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DYE Solar cells: a cheaper solution?


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Solar Cells for Cheap

Not everyone gets a solar cell named after them: but Michael Gratzel did. He says his novel technology, which promises electricity-generating windows and low manufacturing costs, is ready for the market.


By Kevin Bullis


Michael Grätzel, chemistry professor at the Ecoles Polytechniques Fédérales de Lausanne in Switzerland, is most famous for inventing a new type of solar cell that could cost much less than conventional photovoltaics. Now, 15 years after the first prototypes, what he calls the dye-sensitized cell (and everyone else calls the Grätzel cell) is in limited production by Konarka, a company based in Lowell, MA, and will soon be more widely available.


Grätzel is now working on taking advantage of the ability of nanocrystals to dramatically increase the efficiency of solar cells.


Technology Review asked him about the challenges to making cheap solar cells, and why new technologies like his, which take much less energy to manufacture than conventional solar cells, are so important.


Technology Review: Why has it been so difficult to make efficient, yet inexpensive solar cells that could compete with fossil fuels as sources of electricity?



Michael Grätzel: It's perhaps just the way things evolved. Silicon cells were first made for [outer] space, and there was a lot of money available so the technology that was first developed was an expensive technology. The cell we have been developing on the other hand is closer to photosynthesis.


TR: What is its similarity to photosynthesis?


MG: That has to do with the absorption of light. Light generates electrons and positive carriers and they have to be transported. In a semiconductor silicon cell, silicon material absorbs light, but it also conducts the negative and positive charge carriers. An electric field has to be there to separate those charges. All of this has to be done by one material--silicon has to perform at least three functions. To do that, you need very pure materials, and that brings the price up.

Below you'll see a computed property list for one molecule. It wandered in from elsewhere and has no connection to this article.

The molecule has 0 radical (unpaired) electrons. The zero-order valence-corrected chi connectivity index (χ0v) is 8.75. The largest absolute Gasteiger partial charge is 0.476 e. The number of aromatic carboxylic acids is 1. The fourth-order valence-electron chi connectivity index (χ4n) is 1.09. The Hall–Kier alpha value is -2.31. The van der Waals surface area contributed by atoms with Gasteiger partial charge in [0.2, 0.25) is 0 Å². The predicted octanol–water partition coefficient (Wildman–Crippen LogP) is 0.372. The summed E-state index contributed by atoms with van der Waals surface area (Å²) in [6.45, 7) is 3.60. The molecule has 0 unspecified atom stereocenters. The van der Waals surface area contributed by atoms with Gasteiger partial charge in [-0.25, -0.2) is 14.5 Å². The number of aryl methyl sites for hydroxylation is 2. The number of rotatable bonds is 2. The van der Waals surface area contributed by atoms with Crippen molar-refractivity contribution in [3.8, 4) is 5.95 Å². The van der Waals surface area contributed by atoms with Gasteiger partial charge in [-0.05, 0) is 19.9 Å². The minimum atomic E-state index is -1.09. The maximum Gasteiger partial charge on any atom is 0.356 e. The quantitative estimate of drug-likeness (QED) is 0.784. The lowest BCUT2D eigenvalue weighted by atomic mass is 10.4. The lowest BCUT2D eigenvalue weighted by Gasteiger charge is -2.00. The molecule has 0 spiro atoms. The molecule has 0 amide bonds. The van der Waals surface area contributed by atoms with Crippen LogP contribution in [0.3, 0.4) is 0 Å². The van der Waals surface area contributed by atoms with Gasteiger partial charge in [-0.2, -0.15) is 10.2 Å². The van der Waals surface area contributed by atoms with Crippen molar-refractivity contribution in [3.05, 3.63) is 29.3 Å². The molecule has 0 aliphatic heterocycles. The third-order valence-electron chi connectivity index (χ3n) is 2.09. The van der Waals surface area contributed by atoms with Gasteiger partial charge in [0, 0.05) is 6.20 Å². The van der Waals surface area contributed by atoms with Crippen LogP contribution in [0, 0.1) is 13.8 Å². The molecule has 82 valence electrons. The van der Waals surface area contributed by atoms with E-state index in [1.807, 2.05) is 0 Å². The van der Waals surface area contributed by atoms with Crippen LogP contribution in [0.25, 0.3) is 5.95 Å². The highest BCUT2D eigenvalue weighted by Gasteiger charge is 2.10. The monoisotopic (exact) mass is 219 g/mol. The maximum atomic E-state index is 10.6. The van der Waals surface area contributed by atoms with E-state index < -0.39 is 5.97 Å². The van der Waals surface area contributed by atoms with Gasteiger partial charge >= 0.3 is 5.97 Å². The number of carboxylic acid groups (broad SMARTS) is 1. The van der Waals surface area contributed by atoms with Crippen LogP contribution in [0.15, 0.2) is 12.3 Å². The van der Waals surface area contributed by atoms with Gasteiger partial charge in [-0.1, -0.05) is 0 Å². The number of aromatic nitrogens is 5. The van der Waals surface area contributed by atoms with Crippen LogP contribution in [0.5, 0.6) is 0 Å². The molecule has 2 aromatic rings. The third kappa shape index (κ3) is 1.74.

On the other hand, the dye cell uses a molecule to absorb light. It's like chlorophyll in photosynthesis, a molecule that absorbs light. But the chlorophyll's not involved in charge transport. It just absorbs light and generates a charge, and then those charges are conducted by some well-established mechanisms. That's exactly what our system does.


The real breakthrough came with the nanoscopic particles. You have hundreds of particles stacked on top of each other in our light harvesting system.


TR: So we have a stack of nanosized particles...


MG: ...covered with dye.


TR: The dye absorbs the light, and the electron is transferred to the nanoparticles?


MG: Yes.


TR: The image of solar cells is changing. They used to be ugly boxes added to roofs as an afterthought. But now we are starting to see more attractive packaging, and even solar shingles (see "Beyond the Solar Panel"). Will dye-sensitized cells contribute to this evolution?



.. more: http://www.technologyreview.com/read_artic...0&ch=energy

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The cells are now in limited production by Konarka, based in Lowell, MA USA, primarily for the military. Konarka has just announced a 25-megawatt facility for a foil-backed, dye-sensitized solar cells, by G24innovations ltd. in England, based on a Konarka license.


Konarka, based in Lowell, MA USA: http://www.konarka.com/


Konarka develops light-activated power plastic that is flexible, lightweight, lower in cost and much more versatile in application than traditional silicon-based solar cells.

Materials Make It Possible